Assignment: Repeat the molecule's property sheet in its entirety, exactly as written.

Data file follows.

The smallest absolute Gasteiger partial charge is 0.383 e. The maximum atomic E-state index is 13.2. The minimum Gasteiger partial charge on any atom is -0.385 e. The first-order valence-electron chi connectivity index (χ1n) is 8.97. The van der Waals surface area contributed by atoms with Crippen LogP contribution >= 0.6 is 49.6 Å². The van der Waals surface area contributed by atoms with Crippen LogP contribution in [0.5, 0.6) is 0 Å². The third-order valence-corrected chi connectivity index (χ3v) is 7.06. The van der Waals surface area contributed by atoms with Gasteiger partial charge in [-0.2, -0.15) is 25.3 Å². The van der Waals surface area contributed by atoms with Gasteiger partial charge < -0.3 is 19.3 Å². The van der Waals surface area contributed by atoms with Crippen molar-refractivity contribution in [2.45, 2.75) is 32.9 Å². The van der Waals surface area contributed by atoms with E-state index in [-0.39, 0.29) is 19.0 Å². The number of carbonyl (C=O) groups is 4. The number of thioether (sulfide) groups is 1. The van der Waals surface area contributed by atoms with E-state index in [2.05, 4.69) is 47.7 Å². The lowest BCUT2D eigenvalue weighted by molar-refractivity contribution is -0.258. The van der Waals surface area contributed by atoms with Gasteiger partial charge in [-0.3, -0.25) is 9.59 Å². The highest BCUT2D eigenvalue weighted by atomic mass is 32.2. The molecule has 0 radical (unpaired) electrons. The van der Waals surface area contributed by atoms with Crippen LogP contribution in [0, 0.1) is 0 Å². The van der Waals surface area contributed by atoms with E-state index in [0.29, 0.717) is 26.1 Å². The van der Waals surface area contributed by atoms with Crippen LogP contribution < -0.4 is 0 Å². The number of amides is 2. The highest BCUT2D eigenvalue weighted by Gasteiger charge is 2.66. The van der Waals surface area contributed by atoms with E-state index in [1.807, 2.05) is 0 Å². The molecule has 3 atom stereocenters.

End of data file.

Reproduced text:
The smallest absolute Gasteiger partial charge is 0.383 e. The maximum atomic E-state index is 13.2. The minimum Gasteiger partial charge on any atom is -0.385 e. The first-order valence-electron chi connectivity index (χ1n) is 8.97. The van der Waals surface area contributed by atoms with Crippen LogP contribution >= 0.6 is 49.6 Å². The van der Waals surface area contributed by atoms with Crippen LogP contribution in [0.5, 0.6) is 0 Å². The third-order valence-corrected chi connectivity index (χ3v) is 7.06. The van der Waals surface area contributed by atoms with Gasteiger partial charge in [-0.2, -0.15) is 25.3 Å². The van der Waals surface area contributed by atoms with Gasteiger partial charge < -0.3 is 19.3 Å². The van der Waals surface area contributed by atoms with Crippen molar-refractivity contribution in [2.45, 2.75) is 32.9 Å². The van der Waals surface area contributed by atoms with E-state index in [-0.39, 0.29) is 19.0 Å². The number of carbonyl (C=O) groups is 4. The number of thioether (sulfide) groups is 1. The van der Waals surface area contributed by atoms with E-state index in [2.05, 4.69) is 47.7 Å². The lowest BCUT2D eigenvalue weighted by molar-refractivity contribution is -0.258. The van der Waals surface area contributed by atoms with Gasteiger partial charge in [-0.3, -0.25) is 9.59 Å². The highest BCUT2D eigenvalue weighted by atomic mass is 32.2. The molecule has 0 radical (unpaired) electrons. The van der Waals surface area contributed by atoms with Crippen LogP contribution in [0, 0.1) is 0 Å². The van der Waals surface area contributed by atoms with E-state index in [0.29, 0.717) is 26.1 Å². The van der Waals surface area contributed by atoms with Crippen LogP contribution < -0.4 is 0 Å². The number of amides is 2. The highest BCUT2D eigenvalue weighted by Gasteiger charge is 2.66. The van der Waals surface area contributed by atoms with E-state index in [1.807, 2.05) is 0 Å². The molecule has 3 atom stereocenters.